How To Move On From A Friendship Break Up


I’ll start this by saying that you really cannot change the way people perceive you and it is also not your duty to do so. I learnt this the hard way and I’d say is the reoccurring pattern in all my friendship breakups.

Friendship breakups are painful and more difficult to get over because sometimes you lose your confidant, the person you bounce your ideas to, your drinking buddy, and sibling that you chose.

This year definitely shocked me when it comes to friendships. It all began on New Year’s Eve when I spent a good thirty minutes crying because I had to intervene with friends fighting because one caught the other saying rude things about me behind my back. Then it went on to another friend of mine on the verge of beating me up because he thought his boyfriend and I were having an affair. Thereafter, I basically had to beg them to also attend my birthday celebration.

I have had way too many friendship breakups in the first half of this year. I think I have ‘break up fatigue’ and  I would say I know how to deal with friendship breakups.  So I decided to create a list for those who may struggle with this.

  1. Hold yourself accountable
    We are all human and we often make mistakes. Some more than others. After every breakup, it’s important to evaluate what you did that led to the fight or crisis. Also, take into account that sometimes people do outgrow each other and that’s okay. If that is the case, allow the friendship to fade away.
  2. Reach out
    After you figure out what happened and what role you played,  place the relationship in order of importance. How has this person’s departure from your life affected your life? Let’s be honest, sometimes we keep people around because it is convenient and occasionally people weed themselves out of your life.  So, some breakups are actually blessings in disguise. Also, my therapist always says take the lesson and move on.
  3. Move on
    There are millions of people around you that you can actually make friends out of. I don’t believe in ‘day ones’ or the duration of the relationship is a marker of the quality. This how people feel trapped in stagnant relationships. I’ve met people who feel like family after 3 weeks of knowing each other. So, you can always make new friends.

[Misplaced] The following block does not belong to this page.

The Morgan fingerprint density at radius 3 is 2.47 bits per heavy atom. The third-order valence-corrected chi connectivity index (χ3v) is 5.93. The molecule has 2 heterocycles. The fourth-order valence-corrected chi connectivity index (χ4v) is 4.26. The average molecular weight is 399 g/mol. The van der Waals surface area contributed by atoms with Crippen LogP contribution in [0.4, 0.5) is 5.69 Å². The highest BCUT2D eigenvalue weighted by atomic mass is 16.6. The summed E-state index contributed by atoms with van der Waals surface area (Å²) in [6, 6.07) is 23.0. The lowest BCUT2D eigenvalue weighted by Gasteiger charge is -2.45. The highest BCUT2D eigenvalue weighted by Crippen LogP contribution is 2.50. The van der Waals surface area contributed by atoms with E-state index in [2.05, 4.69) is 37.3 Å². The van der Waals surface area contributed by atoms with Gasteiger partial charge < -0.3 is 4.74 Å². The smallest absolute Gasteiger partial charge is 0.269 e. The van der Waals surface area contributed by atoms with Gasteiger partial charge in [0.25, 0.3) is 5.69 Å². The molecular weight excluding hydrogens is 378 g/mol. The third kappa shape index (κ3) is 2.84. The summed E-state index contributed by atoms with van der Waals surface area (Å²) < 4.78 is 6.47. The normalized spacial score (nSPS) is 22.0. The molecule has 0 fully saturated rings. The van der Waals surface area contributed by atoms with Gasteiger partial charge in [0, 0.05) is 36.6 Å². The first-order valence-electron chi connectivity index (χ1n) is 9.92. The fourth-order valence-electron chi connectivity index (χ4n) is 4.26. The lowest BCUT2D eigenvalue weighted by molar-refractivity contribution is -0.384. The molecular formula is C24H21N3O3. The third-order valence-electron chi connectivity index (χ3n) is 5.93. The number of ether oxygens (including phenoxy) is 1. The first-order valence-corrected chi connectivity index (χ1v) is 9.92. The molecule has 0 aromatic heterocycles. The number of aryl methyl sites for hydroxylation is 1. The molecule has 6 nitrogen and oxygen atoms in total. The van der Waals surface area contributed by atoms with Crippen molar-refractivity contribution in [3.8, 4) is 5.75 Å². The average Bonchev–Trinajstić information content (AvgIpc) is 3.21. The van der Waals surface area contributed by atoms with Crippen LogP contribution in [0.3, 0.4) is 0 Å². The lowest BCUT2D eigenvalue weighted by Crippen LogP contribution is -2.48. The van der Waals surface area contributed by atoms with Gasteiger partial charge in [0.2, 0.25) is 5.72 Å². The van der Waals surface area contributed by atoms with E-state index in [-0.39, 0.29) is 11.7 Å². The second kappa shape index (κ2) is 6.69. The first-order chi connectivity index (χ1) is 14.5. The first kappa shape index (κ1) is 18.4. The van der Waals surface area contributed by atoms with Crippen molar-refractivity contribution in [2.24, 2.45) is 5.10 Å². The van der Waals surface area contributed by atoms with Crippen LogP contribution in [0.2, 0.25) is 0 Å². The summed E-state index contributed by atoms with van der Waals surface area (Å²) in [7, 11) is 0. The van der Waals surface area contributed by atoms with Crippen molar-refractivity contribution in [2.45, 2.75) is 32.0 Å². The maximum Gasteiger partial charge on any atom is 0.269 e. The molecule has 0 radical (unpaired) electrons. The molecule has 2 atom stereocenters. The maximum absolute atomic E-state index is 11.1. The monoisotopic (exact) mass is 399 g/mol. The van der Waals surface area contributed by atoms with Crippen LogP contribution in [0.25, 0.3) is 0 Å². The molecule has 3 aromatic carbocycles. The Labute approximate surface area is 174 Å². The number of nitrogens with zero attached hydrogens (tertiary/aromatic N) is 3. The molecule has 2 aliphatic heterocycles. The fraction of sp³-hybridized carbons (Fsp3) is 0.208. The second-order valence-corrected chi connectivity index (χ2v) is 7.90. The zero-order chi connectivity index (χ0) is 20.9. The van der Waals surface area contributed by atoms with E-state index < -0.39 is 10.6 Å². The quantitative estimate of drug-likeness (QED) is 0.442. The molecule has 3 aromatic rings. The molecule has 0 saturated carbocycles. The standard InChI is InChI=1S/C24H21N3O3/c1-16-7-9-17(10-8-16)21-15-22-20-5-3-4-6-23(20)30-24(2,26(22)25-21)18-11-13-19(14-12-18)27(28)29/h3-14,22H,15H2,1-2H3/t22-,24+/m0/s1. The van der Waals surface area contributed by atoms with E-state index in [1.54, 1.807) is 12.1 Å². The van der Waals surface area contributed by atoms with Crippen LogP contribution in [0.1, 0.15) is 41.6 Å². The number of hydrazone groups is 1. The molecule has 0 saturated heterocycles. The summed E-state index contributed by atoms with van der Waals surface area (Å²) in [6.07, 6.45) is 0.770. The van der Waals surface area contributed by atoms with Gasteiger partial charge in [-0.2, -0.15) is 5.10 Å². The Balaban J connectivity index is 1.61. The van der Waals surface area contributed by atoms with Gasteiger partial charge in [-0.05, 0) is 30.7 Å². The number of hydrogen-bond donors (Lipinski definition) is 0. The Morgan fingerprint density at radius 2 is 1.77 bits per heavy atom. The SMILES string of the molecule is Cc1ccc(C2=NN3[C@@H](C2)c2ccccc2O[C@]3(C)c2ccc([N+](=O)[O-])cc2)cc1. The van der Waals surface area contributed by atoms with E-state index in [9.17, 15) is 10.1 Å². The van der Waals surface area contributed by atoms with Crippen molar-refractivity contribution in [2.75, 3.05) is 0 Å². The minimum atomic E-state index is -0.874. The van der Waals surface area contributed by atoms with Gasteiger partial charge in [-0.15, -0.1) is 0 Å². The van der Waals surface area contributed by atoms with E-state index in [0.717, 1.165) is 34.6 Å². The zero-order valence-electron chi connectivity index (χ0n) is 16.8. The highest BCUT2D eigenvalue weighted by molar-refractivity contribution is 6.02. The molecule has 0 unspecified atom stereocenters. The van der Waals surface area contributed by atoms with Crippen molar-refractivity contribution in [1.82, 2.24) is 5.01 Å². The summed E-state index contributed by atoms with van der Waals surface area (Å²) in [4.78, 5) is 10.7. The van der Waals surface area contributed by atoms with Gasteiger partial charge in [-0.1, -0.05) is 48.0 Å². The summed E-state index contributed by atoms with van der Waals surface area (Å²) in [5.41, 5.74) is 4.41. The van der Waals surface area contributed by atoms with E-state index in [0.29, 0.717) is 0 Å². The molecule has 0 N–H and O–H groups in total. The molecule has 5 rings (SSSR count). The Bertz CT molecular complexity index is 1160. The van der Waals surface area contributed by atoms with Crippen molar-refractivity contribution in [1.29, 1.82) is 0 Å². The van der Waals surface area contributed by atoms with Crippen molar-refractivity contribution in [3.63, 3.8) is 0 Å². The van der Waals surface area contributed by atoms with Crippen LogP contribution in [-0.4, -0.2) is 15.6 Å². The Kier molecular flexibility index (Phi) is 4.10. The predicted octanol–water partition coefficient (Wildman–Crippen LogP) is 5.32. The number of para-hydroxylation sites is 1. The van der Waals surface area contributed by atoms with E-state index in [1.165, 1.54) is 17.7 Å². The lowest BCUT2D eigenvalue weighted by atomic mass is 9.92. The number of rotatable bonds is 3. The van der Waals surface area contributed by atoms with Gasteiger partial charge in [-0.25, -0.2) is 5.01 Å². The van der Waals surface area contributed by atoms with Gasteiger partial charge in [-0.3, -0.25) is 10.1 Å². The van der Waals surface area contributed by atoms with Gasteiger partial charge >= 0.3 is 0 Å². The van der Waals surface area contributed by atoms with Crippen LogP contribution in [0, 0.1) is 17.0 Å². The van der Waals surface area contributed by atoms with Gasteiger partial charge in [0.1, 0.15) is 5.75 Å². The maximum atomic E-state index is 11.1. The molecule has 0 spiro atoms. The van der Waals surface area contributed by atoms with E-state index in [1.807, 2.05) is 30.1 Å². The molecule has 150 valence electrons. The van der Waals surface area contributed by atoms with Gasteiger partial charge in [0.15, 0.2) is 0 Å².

4. Don’t burn bridges
    Everyone comes into your life for a reason. Friends are the family we choose. If you can honestly say that this person really mattered to you, then you cannot honestly block, mute, and cancel them out of your life. There are memories that you will never be able to erase. I was taught that it is better to always try to leave things in a respectful manner. If I see you, we can still say Hi because it really takes a lot of effort to act like you don’t know someone that you shared intimate parts of yourself with.

In a lot of my friendship breakups, it always involved some ‘man’. Albeit the friend being insecure about the nature of my friendship with their boyfriend. Context, they met through me or I spent a lot of time with the couple. When I looked at how I contributed to the demise of these friendships – I figured maybe I was too friendly with these men. But also, I generally have a bad reputation which I was given preposterously and because I’m always single.

I have also realised people are very loyal to their insecurities. I’m an open book, but alas people generally won’t confess that they are intimidated by you or your existence makes them feel inferior. I do it at times because jealousy and envy can be motivating emotions. If I feel like my friend dresses better than me, I’d reach out to them for style tips – for example. Also, this loyalty is normal because what will you do with my vulnerability? It becomes a trust issue. Will you throw it in my face or will you embrace me?

I read somewhere that some aspect of trust is the ability to think generously of someone. An example, your friend forgets to call you on your birthday – so you think that surely there must be a valid excuse. So you excuse that and wait for the reason. I overdid this in most of my friendships to my detriment because I thought so highly of people who really thought the worst of me. Even found myself forcing and hoarding friendships with toxic people.

In closing, always remember that everything happens for a reason. Everyone is on their own journey.  You will sometimes be there for a season and not a lifetime. It is okay to let people go when you both have fulfilled your roles in each other’s lives.

I hope this helps.




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